Here is an example of how these individual papers concern themselves with archival issues. Martin Halbert, in a paper on the MetaArchive Cooperative, writes, “CMOs [cultural memory organizations] hold virtually innumerable archives of idiosyncratic material that are rapidly being digitized in local initiatives. This digital content has important long-term value for both research and cultural identity purposes. But CMO professionals frequently lack effective’, scalable DP infrastructures. This lack of access to effective means for long term preservation of digital content is aggravated by a lack of consensus on DP issues and professional roles and responsibilities.” “By “cultural memory organizations,” Halbert means ”small to medium-sized libraries, archives, museums, and historical associations, and not enormous national agencies like the US Library of Congress or the British Library.” Halbert is describing a cooperative providing a “model for an incorporated nonprofit organization of research libraries created as part of the U.S. National Digital Information Infrastructure and Preservation Program that has established an effective model for shared distributed digital preservation infrastructures development.” Stephen Abrams, Patricia Cruse, and John Kunze, in their paper “Preservation Is Not a Place,” also provide a glimpse into the future of archives, nothing, “Rather than relying on a conceptually monolithic system as a locus, curation outcomes will be the product of loosely-coupled, independent, distributed services.” In another presentation Greg Janée and James Frew argue that “resurrection is more likely than immortality,” continuing, “Preservation must be cheap and easy. If we are to preserve digital information on a large scale, then the burden on providers must be small, preservation infrastructure must be flexible and adaptable, and multiple levels of preservation effort must be defined to accommodate varying archive resources. Preservation may be (and may often need to be) as minimal as crawling a website, saving the harvested files, and reflecting them back to the Web. This approach by itself does not guarantee that the archived information will remain usable by contemporary applications over time, but by capturing the contextual semantics of the harvested files, we can at least preserve the possibility of resurrecting full use of the information at any point in the future, assuming sufficient desire and resources.” Such comments seem to provide a bridge between new notions of digital preservation and more traditional forms of archival work.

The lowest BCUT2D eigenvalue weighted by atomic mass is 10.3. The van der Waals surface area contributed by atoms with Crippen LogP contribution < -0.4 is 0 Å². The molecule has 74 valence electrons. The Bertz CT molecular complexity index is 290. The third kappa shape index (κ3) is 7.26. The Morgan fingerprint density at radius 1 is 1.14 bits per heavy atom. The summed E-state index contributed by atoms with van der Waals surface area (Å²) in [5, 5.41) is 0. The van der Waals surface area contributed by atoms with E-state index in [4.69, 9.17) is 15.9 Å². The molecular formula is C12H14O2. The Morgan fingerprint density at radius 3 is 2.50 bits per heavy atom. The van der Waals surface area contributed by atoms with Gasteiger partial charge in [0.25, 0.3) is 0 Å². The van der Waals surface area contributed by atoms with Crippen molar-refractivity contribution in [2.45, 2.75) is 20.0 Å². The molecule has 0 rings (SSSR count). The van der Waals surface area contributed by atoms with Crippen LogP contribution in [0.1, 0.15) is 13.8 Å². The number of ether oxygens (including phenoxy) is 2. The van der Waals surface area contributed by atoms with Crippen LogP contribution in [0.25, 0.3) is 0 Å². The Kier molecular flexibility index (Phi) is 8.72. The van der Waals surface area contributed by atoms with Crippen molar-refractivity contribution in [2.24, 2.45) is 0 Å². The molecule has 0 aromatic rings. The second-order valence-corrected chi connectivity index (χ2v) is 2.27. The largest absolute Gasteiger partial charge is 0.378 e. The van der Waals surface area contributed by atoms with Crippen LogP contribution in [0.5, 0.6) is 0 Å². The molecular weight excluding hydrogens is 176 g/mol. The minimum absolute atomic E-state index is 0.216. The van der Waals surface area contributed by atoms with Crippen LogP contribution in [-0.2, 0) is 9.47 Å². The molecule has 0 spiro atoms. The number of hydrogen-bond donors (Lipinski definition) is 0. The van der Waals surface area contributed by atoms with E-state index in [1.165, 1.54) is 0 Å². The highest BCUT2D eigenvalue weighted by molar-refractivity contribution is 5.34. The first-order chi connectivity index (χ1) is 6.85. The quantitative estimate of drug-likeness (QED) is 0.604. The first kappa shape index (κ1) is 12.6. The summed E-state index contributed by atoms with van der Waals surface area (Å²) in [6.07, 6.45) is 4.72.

These conferences, with some advocating that digital curation is a new profession, also suggest that there is a lot of terminological confusion. Archival words and concepts are used, but they are not always used in a commanding or clear fashion. Perhaps this suggests that there is some sort of new discipline beginning to emerge. Some of the archivists in attendance, myself included, raised questions about such issues, but others expressed frustration with what they deemed to be nit picking and avoidance of larger and more important issues. By coincidence, when I returned from the conference the current issue of the American Archivist was waiting for me with an article by Adrian Cunningham, “Digital Curation/Digital Archiving: A View from the National Archives of Australia,” raising questions from the archival perspective about the digital curation movement. Cunningham deftly argues that while there are positive aspects of the more broadly defined digital curation arena, we also must be careful not to jettison basic archival concerns and principles. Obviously, we have some great debates and interesting collaborative efforts ahead.